Quite a title for a film. I think I may have left out a few O’s, though.
Legend of the Guardians: The Owls of Ga’Hoole is an animated film from the same studio that brought us Happy Feet and the director that brought us Watchmen and 300…Wait what?
So Zack Snyder is the director at question here. The man makes 2 solid films with a strict R-rating and then brings the world his family oriented film. Surprise is: it’s actually pretty damn good.
LotG finds its’ hero in the young owl, Soren (the always captivating Jim Sturgess), who has spent his life listening to his father tell stories of a group of owl warriors who fought for justice and peace: The Guardians. Sorens’ brother, Kludd (Ryan Kwanten from True Blood. Don’t worry, I had to look it up), is a skeptic to these stories. If the guardians existed, they’d be helping owl-society survive in an otherwise fear-driven world. When abducted by The Pure Ones (Evil owls), Soren attempts to escape while Kludd finds a new family in the form of the evil Nyra (Helen Mirren).
Once free of the dark forces of Owldom (Yep, get used to these), Soren bands together with a rag-tag group of unlikely heroes to find the Guardians and warn them of Nyra and her truly diabolical love-interest, the nefarious Metalbeak (Joel Edgerton).
In a world of family movies about talking animals (Alpha and Omega, Open Season and even Furry Vengeance***), Legend of the Guardians is definitely the stand-out hero. While the tag-line reads “The Studio That Brought You Happy Feet“, that phrase doesn’t just cash in on how good the film looks (Although it’s absolutely jaw-dropping at times). The feel of this film is very similar to its’ penguin predecessor. The unlikely hero follows his dream much to the disapproval of family members and saves his owl hombres…Owlmbres? Happy Feet was indeed a touching film that brought families together and I see no change in Legend of the Guardians.
That’s not to say it has some dark spots. At the core, LotG is a family film. But a deeper look says a little more. These owls are warriors. That means sharp weapons used in battle, folks. Animals are killed left and right (losing that PETA support). The deaths are done tastefully, of course and never seem completely out of place. Regardless, death is a major part of this film. The first 30 minutes plays out as a tragedy, with Soren losing sight of his family, Kludd going rogue and Sorens’ beliefs being tossed around as fables. But once he finds his way out of The Pure Ones headquarters, the tone of the film changes to a lighter side of story telling. This is greatly contributed by great characters and incredible voice acting.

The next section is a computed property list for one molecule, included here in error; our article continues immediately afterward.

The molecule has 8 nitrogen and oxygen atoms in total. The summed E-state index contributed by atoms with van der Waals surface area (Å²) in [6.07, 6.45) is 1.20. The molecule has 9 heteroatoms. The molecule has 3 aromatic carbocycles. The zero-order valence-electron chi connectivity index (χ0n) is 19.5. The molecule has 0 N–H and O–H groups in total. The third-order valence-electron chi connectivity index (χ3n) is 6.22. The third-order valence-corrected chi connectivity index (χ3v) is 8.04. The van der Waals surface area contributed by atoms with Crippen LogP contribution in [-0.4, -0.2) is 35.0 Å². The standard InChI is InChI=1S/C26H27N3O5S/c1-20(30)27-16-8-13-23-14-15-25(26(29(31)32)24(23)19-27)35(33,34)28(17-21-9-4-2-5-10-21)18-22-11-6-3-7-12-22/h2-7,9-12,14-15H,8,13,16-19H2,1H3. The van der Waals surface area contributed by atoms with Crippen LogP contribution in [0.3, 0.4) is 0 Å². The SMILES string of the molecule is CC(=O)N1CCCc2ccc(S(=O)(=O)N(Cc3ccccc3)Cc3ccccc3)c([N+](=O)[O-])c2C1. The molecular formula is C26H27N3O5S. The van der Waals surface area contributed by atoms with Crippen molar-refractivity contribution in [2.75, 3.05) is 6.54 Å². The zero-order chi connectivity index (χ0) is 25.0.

The CGI graphics here take the cake on animated films as of late. Most of the scenery is breath-taking, as is the flying sequences. The scene of flight during rain is something of true art, thanks to the signature slowed-down nature of director Zack Snyder. Make no mistake, you’ll find no better looking animated film this year outside of Disney/Pixar.
Now to my main concern of the film:
I’m not exactly sure who in this production thought of the bright idea, but I want them fired immediately. LotG is a film about owls, so naturally let’s bring in an artist who knows all about these creatures: Adam Young AKA Owl City. Are you kidding me, Warner Brothers? Owl City plays power-pop music using only keyboards. The music throughout the film is orchestral and plays the film as a fantasy adventure with serious tones. So OBVIOUSLY they should add a training montage’ featuring a brand new track from Owl City. Aside from my hate of this “band”, the song doesn’t fit to the mood of the story. What could have been a interesting (Hilarious) way to incorporate “Hearts On Fire” is instead met with a terribly misplaced 2 minutes of story.
More like Owl Shitty.
You can’t go wrong with Legend of the Guardians: The Owls of Ga’Hoole and once again, Zack Snyder proves that his directorial trademark may be overused but is used for the exact moments that call for it. Terrific voice work, drool-inducing graphics and a stellar cast keep this film flying high (Last one, I promise).
*** Furry Vengeance is the worst thing to happen to cinema.
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